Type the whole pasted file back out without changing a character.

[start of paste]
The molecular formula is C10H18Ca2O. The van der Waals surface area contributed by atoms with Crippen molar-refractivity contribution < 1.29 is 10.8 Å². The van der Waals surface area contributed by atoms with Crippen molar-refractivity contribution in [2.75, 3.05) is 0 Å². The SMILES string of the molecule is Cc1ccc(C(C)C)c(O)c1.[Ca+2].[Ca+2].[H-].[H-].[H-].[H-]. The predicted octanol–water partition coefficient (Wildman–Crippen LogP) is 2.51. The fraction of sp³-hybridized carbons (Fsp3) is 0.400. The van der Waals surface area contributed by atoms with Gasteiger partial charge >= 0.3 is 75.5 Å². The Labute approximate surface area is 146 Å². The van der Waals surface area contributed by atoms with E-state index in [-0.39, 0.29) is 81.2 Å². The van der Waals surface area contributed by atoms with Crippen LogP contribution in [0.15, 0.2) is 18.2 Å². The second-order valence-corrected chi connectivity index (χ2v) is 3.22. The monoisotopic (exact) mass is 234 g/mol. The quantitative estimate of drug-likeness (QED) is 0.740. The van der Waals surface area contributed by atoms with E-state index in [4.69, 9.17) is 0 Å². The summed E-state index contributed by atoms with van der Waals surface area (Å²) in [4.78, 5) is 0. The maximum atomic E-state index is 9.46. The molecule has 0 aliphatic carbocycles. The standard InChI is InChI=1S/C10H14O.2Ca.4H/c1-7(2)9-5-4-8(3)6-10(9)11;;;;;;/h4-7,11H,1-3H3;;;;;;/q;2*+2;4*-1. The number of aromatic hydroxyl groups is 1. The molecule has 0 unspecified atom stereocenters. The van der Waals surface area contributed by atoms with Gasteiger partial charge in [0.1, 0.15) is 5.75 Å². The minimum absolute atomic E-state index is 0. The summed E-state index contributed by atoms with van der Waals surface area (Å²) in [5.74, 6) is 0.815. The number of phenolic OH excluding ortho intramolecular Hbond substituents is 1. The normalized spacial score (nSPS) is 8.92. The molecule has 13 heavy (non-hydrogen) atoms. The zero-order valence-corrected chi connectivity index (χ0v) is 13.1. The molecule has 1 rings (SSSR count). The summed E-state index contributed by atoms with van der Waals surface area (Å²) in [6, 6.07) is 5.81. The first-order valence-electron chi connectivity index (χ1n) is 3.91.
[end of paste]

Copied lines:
The molecular formula is C10H18Ca2O. The van der Waals surface area contributed by atoms with Crippen molar-refractivity contribution < 1.29 is 10.8 Å². The van der Waals surface area contributed by atoms with Crippen molar-refractivity contribution in [2.75, 3.05) is 0 Å². The SMILES string of the molecule is Cc1ccc(C(C)C)c(O)c1.[Ca+2].[Ca+2].[H-].[H-].[H-].[H-]. The predicted octanol–water partition coefficient (Wildman–Crippen LogP) is 2.51. The fraction of sp³-hybridized carbons (Fsp3) is 0.400. The van der Waals surface area contributed by atoms with Gasteiger partial charge >= 0.3 is 75.5 Å². The Labute approximate surface area is 146 Å². The van der Waals surface area contributed by atoms with E-state index in [-0.39, 0.29) is 81.2 Å². The van der Waals surface area contributed by atoms with Crippen LogP contribution in [0.15, 0.2) is 18.2 Å². The second-order valence-corrected chi connectivity index (χ2v) is 3.22. The monoisotopic (exact) mass is 234 g/mol. The quantitative estimate of drug-likeness (QED) is 0.740. The van der Waals surface area contributed by atoms with E-state index in [4.69, 9.17) is 0 Å². The summed E-state index contributed by atoms with van der Waals surface area (Å²) in [4.78, 5) is 0. The maximum atomic E-state index is 9.46. The molecule has 0 aliphatic carbocycles. The standard InChI is InChI=1S/C10H14O.2Ca.4H/c1-7(2)9-5-4-8(3)6-10(9)11;;;;;;/h4-7,11H,1-3H3;;;;;;/q;2*+2;4*-1. The number of aromatic hydroxyl groups is 1. The molecule has 0 unspecified atom stereocenters. The van der Waals surface area contributed by atoms with Gasteiger partial charge in [0.1, 0.15) is 5.75 Å². The minimum absolute atomic E-state index is 0. The summed E-state index contributed by atoms with van der Waals surface area (Å²) in [5.74, 6) is 0.815. The number of phenolic OH excluding ortho intramolecular Hbond substituents is 1. The normalized spacial score (nSPS) is 8.92. The molecule has 13 heavy (non-hydrogen) atoms. The zero-order valence-corrected chi connectivity index (χ0v) is 13.1. The molecule has 1 rings (SSSR count). The summed E-state index contributed by atoms with van der Waals surface area (Å²) in [6, 6.07) is 5.81. The first-order valence-electron chi connectivity index (χ1n) is 3.91.